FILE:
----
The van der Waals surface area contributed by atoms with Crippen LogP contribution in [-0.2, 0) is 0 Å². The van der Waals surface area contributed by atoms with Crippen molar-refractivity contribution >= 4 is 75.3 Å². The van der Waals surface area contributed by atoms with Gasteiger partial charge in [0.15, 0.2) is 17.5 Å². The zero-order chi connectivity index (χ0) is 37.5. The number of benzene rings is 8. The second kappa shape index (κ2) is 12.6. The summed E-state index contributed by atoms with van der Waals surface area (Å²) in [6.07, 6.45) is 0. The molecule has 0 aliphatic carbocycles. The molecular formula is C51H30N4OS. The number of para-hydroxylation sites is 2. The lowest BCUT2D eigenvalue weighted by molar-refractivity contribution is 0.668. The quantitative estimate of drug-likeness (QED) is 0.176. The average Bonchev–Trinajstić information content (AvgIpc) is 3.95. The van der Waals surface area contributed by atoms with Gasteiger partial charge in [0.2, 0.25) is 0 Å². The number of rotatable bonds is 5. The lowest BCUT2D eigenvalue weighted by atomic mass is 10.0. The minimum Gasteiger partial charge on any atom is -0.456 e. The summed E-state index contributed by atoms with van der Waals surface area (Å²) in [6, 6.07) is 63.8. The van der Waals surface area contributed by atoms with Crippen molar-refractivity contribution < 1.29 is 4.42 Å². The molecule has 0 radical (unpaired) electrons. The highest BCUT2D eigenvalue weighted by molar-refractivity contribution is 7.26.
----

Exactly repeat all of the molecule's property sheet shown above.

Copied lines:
The van der Waals surface area contributed by atoms with Crippen LogP contribution in [-0.2, 0) is 0 Å². The van der Waals surface area contributed by atoms with Crippen molar-refractivity contribution >= 4 is 75.3 Å². The van der Waals surface area contributed by atoms with Gasteiger partial charge in [0.15, 0.2) is 17.5 Å². The zero-order chi connectivity index (χ0) is 37.5. The number of benzene rings is 8. The second kappa shape index (κ2) is 12.6. The summed E-state index contributed by atoms with van der Waals surface area (Å²) in [6.07, 6.45) is 0. The molecule has 0 aliphatic carbocycles. The molecular formula is C51H30N4OS. The number of para-hydroxylation sites is 2. The lowest BCUT2D eigenvalue weighted by molar-refractivity contribution is 0.668. The quantitative estimate of drug-likeness (QED) is 0.176. The average Bonchev–Trinajstić information content (AvgIpc) is 3.95. The van der Waals surface area contributed by atoms with Gasteiger partial charge in [0.2, 0.25) is 0 Å². The number of rotatable bonds is 5. The lowest BCUT2D eigenvalue weighted by atomic mass is 10.0. The minimum Gasteiger partial charge on any atom is -0.456 e. The summed E-state index contributed by atoms with van der Waals surface area (Å²) in [6, 6.07) is 63.8. The van der Waals surface area contributed by atoms with Crippen molar-refractivity contribution < 1.29 is 4.42 Å². The molecule has 0 radical (unpaired) electrons. The highest BCUT2D eigenvalue weighted by molar-refractivity contribution is 7.26.